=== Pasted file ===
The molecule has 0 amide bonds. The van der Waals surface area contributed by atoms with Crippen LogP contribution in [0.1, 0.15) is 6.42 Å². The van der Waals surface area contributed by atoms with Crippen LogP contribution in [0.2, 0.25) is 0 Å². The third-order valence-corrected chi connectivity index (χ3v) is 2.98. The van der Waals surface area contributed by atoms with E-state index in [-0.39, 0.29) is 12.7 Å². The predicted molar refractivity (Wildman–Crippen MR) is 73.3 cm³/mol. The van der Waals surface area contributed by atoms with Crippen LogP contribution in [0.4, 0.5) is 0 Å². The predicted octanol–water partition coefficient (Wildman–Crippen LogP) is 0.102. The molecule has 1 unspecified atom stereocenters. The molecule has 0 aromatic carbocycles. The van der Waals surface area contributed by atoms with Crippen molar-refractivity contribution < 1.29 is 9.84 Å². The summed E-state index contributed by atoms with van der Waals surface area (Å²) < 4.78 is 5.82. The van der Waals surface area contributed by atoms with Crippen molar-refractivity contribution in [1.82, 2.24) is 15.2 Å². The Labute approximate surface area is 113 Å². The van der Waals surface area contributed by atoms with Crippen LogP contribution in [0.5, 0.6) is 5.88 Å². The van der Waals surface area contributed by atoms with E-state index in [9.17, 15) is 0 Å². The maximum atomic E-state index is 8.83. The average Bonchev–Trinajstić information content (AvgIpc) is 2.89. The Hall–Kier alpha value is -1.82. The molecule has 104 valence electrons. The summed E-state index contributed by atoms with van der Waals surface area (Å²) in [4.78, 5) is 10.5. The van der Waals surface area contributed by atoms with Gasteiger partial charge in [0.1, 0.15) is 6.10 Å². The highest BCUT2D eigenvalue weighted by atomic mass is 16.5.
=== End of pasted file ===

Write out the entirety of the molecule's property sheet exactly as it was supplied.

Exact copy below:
The molecule has 0 amide bonds. The van der Waals surface area contributed by atoms with Crippen LogP contribution in [0.1, 0.15) is 6.42 Å². The van der Waals surface area contributed by atoms with Crippen LogP contribution in [0.2, 0.25) is 0 Å². The third-order valence-corrected chi connectivity index (χ3v) is 2.98. The van der Waals surface area contributed by atoms with E-state index in [-0.39, 0.29) is 12.7 Å². The predicted molar refractivity (Wildman–Crippen MR) is 73.3 cm³/mol. The van der Waals surface area contributed by atoms with Crippen LogP contribution in [0.4, 0.5) is 0 Å². The predicted octanol–water partition coefficient (Wildman–Crippen LogP) is 0.102. The molecule has 1 unspecified atom stereocenters. The molecule has 0 aromatic carbocycles. The van der Waals surface area contributed by atoms with Crippen molar-refractivity contribution < 1.29 is 9.84 Å². The summed E-state index contributed by atoms with van der Waals surface area (Å²) < 4.78 is 5.82. The van der Waals surface area contributed by atoms with Crippen molar-refractivity contribution in [1.82, 2.24) is 15.2 Å². The Labute approximate surface area is 113 Å². The van der Waals surface area contributed by atoms with Crippen LogP contribution in [0.5, 0.6) is 5.88 Å². The van der Waals surface area contributed by atoms with E-state index in [9.17, 15) is 0 Å². The maximum atomic E-state index is 8.83. The average Bonchev–Trinajstić information content (AvgIpc) is 2.89. The Hall–Kier alpha value is -1.82. The molecule has 104 valence electrons. The summed E-state index contributed by atoms with van der Waals surface area (Å²) in [4.78, 5) is 10.5. The van der Waals surface area contributed by atoms with Gasteiger partial charge in [0.1, 0.15) is 6.10 Å². The highest BCUT2D eigenvalue weighted by atomic mass is 16.5.